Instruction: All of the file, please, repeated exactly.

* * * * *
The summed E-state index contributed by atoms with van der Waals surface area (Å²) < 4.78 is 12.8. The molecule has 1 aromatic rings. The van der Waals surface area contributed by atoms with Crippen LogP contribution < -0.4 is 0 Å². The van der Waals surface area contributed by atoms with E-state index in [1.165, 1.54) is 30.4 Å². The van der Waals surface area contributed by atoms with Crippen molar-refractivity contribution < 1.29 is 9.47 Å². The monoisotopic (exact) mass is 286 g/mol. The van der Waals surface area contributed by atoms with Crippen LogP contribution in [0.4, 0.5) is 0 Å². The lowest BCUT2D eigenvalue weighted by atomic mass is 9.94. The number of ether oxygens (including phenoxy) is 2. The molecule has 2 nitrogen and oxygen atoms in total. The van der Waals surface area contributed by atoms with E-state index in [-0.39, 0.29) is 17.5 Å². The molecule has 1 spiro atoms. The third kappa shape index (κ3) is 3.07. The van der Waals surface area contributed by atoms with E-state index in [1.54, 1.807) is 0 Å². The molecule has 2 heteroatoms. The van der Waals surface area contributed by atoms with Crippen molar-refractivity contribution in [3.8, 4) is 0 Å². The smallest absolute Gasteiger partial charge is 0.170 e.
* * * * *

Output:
The summed E-state index contributed by atoms with van der Waals surface area (Å²) < 4.78 is 12.8. The molecule has 1 aromatic rings. The van der Waals surface area contributed by atoms with Crippen LogP contribution < -0.4 is 0 Å². The van der Waals surface area contributed by atoms with E-state index in [1.165, 1.54) is 30.4 Å². The van der Waals surface area contributed by atoms with Crippen molar-refractivity contribution < 1.29 is 9.47 Å². The monoisotopic (exact) mass is 286 g/mol. The van der Waals surface area contributed by atoms with Crippen LogP contribution in [0.4, 0.5) is 0 Å². The lowest BCUT2D eigenvalue weighted by atomic mass is 9.94. The number of ether oxygens (including phenoxy) is 2. The molecule has 2 nitrogen and oxygen atoms in total. The van der Waals surface area contributed by atoms with E-state index in [-0.39, 0.29) is 17.5 Å². The molecule has 1 spiro atoms. The third kappa shape index (κ3) is 3.07. The van der Waals surface area contributed by atoms with E-state index in [1.54, 1.807) is 0 Å². The molecule has 2 heteroatoms. The van der Waals surface area contributed by atoms with Crippen molar-refractivity contribution in [3.8, 4) is 0 Å². The smallest absolute Gasteiger partial charge is 0.170 e.